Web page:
The who-killed-JFK story seemingly continues to unfold, no matter how many times various authors try to lay it to rest. I enjoyed reading Chuck and Sam Giancana's "Double Cross: The Explosive, Inside Story of the Mobster Who Controlled America," and felt that was a more visceral discussion of events leading up to the JFK murder; however, the two earlier Giancanas finger mobster Johnny Roselli as JFK's assassin. Antoinette Giancana, on the other hand, insists the trigger man was James Files, who fired a shot from a Remington Fireball XP-100 from the grassy knoll. Files was set to be interviewed on an NBC documentary, but when they asked a professional to vet File's story, the investigator reported: "In brief, NBC retained me as a consultant for their planned story on Files. I hired the detective firm of Jules Kroll. JK established from telephone records Files was in Chicago, not Dallas, on November 22, 1963. We then placed a call to Files from Dick Clark's office (DC was producer), and I interviewed Files about Kroll findings. He said he had a twin brother, who no one knew about, and whom he met shortly before November 22, and who he murdered after November 22. He said it was his twin brother in hospital with his wife, not him. His wife, however, said there was no twin, and Kroll confirmed there was no twin. My view then and now is that Files invented the story for the money it would earn him."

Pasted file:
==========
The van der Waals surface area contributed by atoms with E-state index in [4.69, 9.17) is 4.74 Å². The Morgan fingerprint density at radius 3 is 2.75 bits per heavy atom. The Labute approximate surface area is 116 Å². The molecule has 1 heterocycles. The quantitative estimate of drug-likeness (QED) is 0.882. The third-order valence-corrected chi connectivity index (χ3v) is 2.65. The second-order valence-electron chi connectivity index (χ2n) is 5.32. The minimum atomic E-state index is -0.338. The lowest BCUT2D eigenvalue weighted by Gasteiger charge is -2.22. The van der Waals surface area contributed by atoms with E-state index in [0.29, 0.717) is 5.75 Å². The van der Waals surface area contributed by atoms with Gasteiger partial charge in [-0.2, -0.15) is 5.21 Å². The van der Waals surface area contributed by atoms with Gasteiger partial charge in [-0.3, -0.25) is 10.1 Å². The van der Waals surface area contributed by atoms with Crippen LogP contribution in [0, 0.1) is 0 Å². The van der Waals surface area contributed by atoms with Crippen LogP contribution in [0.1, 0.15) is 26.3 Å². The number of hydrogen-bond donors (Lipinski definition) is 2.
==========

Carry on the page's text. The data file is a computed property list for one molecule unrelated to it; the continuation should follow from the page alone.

A twin brother? Pleeeeeeeassse!
So we have three Giancanas, two stories. Which to believe?
I still lean towards Johnny Roselli. Rosselli began to brag that he was the trigger man some years later and ended up dismembered in an oil drum in the Atlantic. Files, at least at the time of the printing of "JFK and Sam," is still alive and is serving time in an Illinois prison. That he's still alive belies the notion that he's the killer.
The lack of details in this book is the weak link. It's boring and bland and not particularly well written, and it also has holes that an aircraft carrier could sail through. She claims that in 1987, a fellow by the name of John C. Rademacher found the shell casing used by Files in some dirt along a fenceline in Dealey Plaza. Files said he bit the shell casing and, lo, this casing had a bite mark in it!
This is too much.
Antoinette is loyal to her father -- perhaps too loyal. She talks about the CIA murdering her father as if he was the head of some Fortune 500 corporation, instead of a crime syndicate, and lamenting it. I strongly believe the bullet that took JFK's life came from the front, not the back. Other than that, one needs to pick and choose who to believe. So far, I'm more inclined towards Sam and Chuck's book, which is exceptionally well written, loaded with details and juicy tidbits. Any information regarding Rosselli v. Files can probably be found on the Internet; I'd still go with Sam and Chuck's book because it's a far better book. Regardless of who shot Kennedy, we now know at least who killed him.